Blood Journal
Leading the way in experimental and clinical research in hematology

The 2008 revision of the World Health Organization (WHO) classification of myeloid neoplasms and acute leukemia: rationale and important changes

  1. James W. Vardiman1,
  2. Jüergen Thiele2,
  3. Daniel A. Arber3,
  4. Richard D. Brunning4,
  5. Michael J. Borowitz5,
  6. Anna Porwit6,
  7. Nancy Lee Harris7,
  8. Michelle M. Le Beau8,
  9. Eva Hellström-Lindberg9,
  10. Ayalew Tefferi10, and
  11. Clara D. Bloomfield11
  1. 1Department of Pathology, University of Chicago, IL;
  2. 2Institute of Pathology, University of Cologne, Cologne, Germany;
  3. 3Department of Pathology, Stanford University Medical Center, CA;
  4. 4Department of Laboratory Medicine and Pathology, University of Minnesota, Minneapolis;
  5. 5Department of Pathology and Oncology, Johns Hopkins Medical Institutions, Baltimore, MD;
  6. 6Department of Pathology, Karolinska University Hospital, Stockholm, Sweden;
  7. 7Department of Pathology, Massachusetts General Hospital and Harvard Medical School, Boston;
  8. 8Section of Hematology/Oncology, University of Chicago, IL;
  9. 9Department of Medicine, Karolinska University Hospital, Stockholm, Sweden;
  10. 10Division of Hematology, Mayo Clinic, Rochester, MN; and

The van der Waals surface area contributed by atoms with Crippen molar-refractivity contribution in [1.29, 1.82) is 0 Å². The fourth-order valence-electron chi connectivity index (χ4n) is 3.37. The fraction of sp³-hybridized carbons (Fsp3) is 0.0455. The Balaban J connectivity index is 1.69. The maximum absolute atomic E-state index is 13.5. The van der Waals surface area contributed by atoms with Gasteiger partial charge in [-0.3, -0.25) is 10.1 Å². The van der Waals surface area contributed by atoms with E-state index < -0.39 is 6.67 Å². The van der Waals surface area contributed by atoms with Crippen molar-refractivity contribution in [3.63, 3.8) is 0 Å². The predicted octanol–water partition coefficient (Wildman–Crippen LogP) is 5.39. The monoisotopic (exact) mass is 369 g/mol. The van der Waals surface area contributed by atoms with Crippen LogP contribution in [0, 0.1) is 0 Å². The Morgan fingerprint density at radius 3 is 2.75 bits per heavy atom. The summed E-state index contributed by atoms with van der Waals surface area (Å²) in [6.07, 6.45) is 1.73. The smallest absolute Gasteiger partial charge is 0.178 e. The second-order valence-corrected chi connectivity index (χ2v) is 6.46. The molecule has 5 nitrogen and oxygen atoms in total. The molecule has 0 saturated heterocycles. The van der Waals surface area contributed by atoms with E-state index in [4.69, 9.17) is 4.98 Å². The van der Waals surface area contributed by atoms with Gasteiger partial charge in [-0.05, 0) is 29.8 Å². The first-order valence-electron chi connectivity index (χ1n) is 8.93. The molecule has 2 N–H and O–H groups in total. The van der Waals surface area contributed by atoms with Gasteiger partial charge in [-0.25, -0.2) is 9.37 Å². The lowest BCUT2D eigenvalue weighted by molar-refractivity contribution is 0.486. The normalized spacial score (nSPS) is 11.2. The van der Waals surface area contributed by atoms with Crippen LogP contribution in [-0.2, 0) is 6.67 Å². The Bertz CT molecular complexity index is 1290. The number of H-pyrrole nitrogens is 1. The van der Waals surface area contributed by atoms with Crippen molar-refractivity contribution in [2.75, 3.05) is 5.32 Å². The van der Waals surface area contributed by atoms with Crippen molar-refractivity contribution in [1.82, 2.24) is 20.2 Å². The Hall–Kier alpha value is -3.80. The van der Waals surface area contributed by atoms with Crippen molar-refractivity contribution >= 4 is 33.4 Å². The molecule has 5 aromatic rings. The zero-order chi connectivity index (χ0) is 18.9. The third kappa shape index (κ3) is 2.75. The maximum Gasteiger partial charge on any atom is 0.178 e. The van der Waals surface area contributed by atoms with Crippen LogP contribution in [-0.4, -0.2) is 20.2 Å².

11. 11Comprehensive Cancer Center, The Ohio State University, Columbus


Recently the World Health Organization (WHO), in collaboration with the European Association for Haematopathology and the Society for Hematopathology, published a revised and updated edition of the WHO Classification of Tumors of the Hematopoietic and Lymphoid Tissues. The 4th edition of the WHO classification incorporates new information that has emerged from scientific and clinical studies in the interval since the publication of the 3rd edition in 2001, and includes new criteria for the recognition of some previously described neoplasms as well as clarification and refinement of the defining criteria for others. It also adds entities—some defined principally by genetic features—that have only recently been characterized. In this paper, the classification of myeloid neoplasms and acute leukemia is highlighted with the aim of familiarizing hematologists, clinical scientists, and hematopathologists not only with the major changes in the classification but also with the rationale for those changes.

  • Submitted March 5, 2009.
  • Accepted April 1, 2009.
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